During its annual meeting, more than 2,500 participants from slightly fewer than 100 countries gather in Davos. Approximately 1,500 are business leaders,[citation needed] drawn from its members, 1,000 of the world’s top companies. Besides these, participants included 219 public figures, including 40 heads of state or government, 64 cabinet ministers, 30 heads or senior officials of international organizations, and 10 ambassadors. More than 432 participants were from civil society, including 32 heads or representatives of non-governmental organizations, 225 media leaders, 149 leaders from academic institutions and think tanks, 15 religious leaders of different faiths, and 11 union leaders.[15][not in citation given]

Membership

The foundation is funded by its 1,000 member companies, typically global enterprises with more than five billion dollars in turnover (varying by industry and region). These enterprises rank among the top companies within their industry and/or country and play a leading role in shaping the future of their industry and/or region. Membership is stratified by the level of engagement with forum activities, with the level of membership fees increasing as participation in meetings, projects, and initiatives rises.[16] As of 2011, an annual membership costs $52,000 for an individual member, $263,000 for “Industry Partner” and $527,000 for “Strategic Partner”. An admission fee costs $19,000 per person.[17] In 2014, WEF raised annual fees by 20 percent, making the cost for “Strategic Partner” from CHF 500,000 ($523,000) to CHF 600,000 ($628,000).[18]

Activities

Annual meeting in Davos

A sports shop has turned into a temporary informal reception location “Caspian week”, WEF 2018.

The flagship event of the foundation is the invitation-only annual meeting held during the winter at the end of January in Davos, Switzerland, bringing together chief executive officers from its 1,000 member companies, as well as selected politicians, representatives from academiaNGOs, religious leaders, and the media in an alpine winter environment. The town is small enough to allow participants to meet anywhere outside the sessions and allows them the greatest opportunities to attend receptions organized by companies and countries.[19] The participants are also taking part in role playing events, such as the Investment Heat Map.[20] Informal winter meetings may have led to as many ideas and solutions as the official sessions.[21] Approximately 2,200 participants gather for the five-day event and attend some of the 220 sessions in the official programme. The winter discussions focus around key issues of global concern (such as the globalization, capital markets, wealth management, international conflicts, environmental problems and their possible solutions).[3]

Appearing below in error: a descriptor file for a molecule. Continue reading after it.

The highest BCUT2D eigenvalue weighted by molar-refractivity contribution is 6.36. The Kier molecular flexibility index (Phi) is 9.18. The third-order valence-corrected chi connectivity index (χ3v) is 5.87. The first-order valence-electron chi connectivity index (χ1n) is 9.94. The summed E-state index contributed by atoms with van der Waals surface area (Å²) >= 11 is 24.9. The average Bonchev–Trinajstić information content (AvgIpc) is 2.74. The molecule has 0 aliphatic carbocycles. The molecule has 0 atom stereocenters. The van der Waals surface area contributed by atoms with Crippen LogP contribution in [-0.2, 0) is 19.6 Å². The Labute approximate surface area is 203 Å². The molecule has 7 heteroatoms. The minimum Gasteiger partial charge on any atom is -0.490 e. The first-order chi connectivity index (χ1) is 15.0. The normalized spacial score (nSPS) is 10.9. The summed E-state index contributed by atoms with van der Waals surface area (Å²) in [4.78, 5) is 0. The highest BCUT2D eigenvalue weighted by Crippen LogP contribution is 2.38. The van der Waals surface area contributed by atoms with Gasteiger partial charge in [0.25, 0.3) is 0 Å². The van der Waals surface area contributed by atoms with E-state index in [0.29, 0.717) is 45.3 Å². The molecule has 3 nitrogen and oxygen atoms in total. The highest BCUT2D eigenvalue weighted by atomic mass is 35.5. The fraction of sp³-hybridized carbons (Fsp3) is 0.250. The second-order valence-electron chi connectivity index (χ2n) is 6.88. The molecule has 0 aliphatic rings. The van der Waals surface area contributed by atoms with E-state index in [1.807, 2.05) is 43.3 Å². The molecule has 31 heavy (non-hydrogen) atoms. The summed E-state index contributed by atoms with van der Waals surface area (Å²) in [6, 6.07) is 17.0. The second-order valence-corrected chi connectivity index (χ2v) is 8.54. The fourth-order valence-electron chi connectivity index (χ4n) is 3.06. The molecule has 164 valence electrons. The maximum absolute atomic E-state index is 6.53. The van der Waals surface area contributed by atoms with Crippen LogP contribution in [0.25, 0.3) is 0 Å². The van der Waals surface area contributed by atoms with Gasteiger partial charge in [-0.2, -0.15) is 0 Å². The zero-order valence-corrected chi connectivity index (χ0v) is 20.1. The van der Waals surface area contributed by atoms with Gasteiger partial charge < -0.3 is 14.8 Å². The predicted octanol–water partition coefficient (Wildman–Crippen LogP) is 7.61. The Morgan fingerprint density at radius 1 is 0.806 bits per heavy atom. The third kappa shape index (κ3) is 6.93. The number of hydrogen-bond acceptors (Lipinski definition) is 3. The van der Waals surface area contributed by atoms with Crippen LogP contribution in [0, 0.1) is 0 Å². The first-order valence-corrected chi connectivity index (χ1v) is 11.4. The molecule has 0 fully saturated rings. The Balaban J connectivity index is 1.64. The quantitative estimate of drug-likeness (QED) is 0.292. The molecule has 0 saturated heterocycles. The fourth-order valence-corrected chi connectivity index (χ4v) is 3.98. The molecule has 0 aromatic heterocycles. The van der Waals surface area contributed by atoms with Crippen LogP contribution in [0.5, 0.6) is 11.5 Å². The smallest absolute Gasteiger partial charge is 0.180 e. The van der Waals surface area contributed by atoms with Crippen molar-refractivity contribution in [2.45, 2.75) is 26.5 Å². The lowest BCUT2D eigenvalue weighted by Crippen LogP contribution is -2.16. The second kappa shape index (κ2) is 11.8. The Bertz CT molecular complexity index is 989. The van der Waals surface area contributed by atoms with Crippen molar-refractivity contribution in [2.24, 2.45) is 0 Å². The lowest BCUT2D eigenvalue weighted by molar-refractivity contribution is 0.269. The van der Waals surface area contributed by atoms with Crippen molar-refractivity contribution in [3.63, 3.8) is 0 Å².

As many as 500 journalists from online, print, radio, and television take part, with access to all sessions in the official program, some of which are also webcast.[22] Not all the journalists are given access to all areas, however. This is reserved for white badge holders. “Davos runs an almost caste-like system of badges,” according to BBC journalist Anthony Reuben. “A white badge means you’re one of the delegates – you might be the chief executive of a company or the leader of a country (although that would also get you a little holographic sticker to add to your badge), or a senior journalist. An orange badge means you’re just a run-of-the-mill working journalist.”[23]